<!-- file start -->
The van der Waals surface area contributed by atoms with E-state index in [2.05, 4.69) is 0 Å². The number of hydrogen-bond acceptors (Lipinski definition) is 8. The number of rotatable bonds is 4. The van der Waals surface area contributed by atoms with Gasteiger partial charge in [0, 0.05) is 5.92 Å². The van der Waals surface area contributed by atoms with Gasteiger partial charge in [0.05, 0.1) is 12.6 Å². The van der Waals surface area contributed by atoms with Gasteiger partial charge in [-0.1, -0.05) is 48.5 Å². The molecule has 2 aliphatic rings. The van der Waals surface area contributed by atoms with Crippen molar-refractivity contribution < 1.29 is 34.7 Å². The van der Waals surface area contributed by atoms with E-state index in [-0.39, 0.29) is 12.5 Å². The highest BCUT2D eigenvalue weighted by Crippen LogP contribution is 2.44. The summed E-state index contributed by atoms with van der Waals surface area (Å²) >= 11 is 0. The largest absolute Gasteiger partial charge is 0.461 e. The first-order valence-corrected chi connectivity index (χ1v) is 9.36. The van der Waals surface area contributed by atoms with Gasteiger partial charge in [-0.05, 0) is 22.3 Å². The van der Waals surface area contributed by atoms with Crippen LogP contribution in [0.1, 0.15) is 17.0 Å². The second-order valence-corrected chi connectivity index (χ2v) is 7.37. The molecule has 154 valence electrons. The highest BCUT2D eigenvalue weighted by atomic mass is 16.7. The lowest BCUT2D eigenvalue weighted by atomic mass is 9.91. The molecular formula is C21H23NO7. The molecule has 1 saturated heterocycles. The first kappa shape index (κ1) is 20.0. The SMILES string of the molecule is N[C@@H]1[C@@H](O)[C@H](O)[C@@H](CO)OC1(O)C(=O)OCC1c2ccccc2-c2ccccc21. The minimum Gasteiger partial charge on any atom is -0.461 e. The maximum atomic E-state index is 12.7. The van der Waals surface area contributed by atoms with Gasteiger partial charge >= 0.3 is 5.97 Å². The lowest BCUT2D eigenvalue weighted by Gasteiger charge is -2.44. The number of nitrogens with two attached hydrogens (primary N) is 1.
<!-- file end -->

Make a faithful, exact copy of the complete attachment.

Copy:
The van der Waals surface area contributed by atoms with E-state index in [2.05, 4.69) is 0 Å². The number of hydrogen-bond acceptors (Lipinski definition) is 8. The number of rotatable bonds is 4. The van der Waals surface area contributed by atoms with Gasteiger partial charge in [0, 0.05) is 5.92 Å². The van der Waals surface area contributed by atoms with Gasteiger partial charge in [0.05, 0.1) is 12.6 Å². The van der Waals surface area contributed by atoms with Gasteiger partial charge in [-0.1, -0.05) is 48.5 Å². The molecule has 2 aliphatic rings. The van der Waals surface area contributed by atoms with Crippen molar-refractivity contribution < 1.29 is 34.7 Å². The van der Waals surface area contributed by atoms with E-state index in [-0.39, 0.29) is 12.5 Å². The highest BCUT2D eigenvalue weighted by Crippen LogP contribution is 2.44. The summed E-state index contributed by atoms with van der Waals surface area (Å²) >= 11 is 0. The largest absolute Gasteiger partial charge is 0.461 e. The first-order valence-corrected chi connectivity index (χ1v) is 9.36. The van der Waals surface area contributed by atoms with Gasteiger partial charge in [-0.05, 0) is 22.3 Å². The van der Waals surface area contributed by atoms with Crippen LogP contribution in [0.1, 0.15) is 17.0 Å². The second-order valence-corrected chi connectivity index (χ2v) is 7.37. The molecule has 154 valence electrons. The highest BCUT2D eigenvalue weighted by atomic mass is 16.7. The lowest BCUT2D eigenvalue weighted by atomic mass is 9.91. The molecular formula is C21H23NO7. The molecule has 1 saturated heterocycles. The first kappa shape index (κ1) is 20.0. The SMILES string of the molecule is N[C@@H]1[C@@H](O)[C@H](O)[C@@H](CO)OC1(O)C(=O)OCC1c2ccccc2-c2ccccc21. The minimum Gasteiger partial charge on any atom is -0.461 e. The maximum atomic E-state index is 12.7. The van der Waals surface area contributed by atoms with Gasteiger partial charge >= 0.3 is 5.97 Å². The lowest BCUT2D eigenvalue weighted by Gasteiger charge is -2.44. The number of nitrogens with two attached hydrogens (primary N) is 1.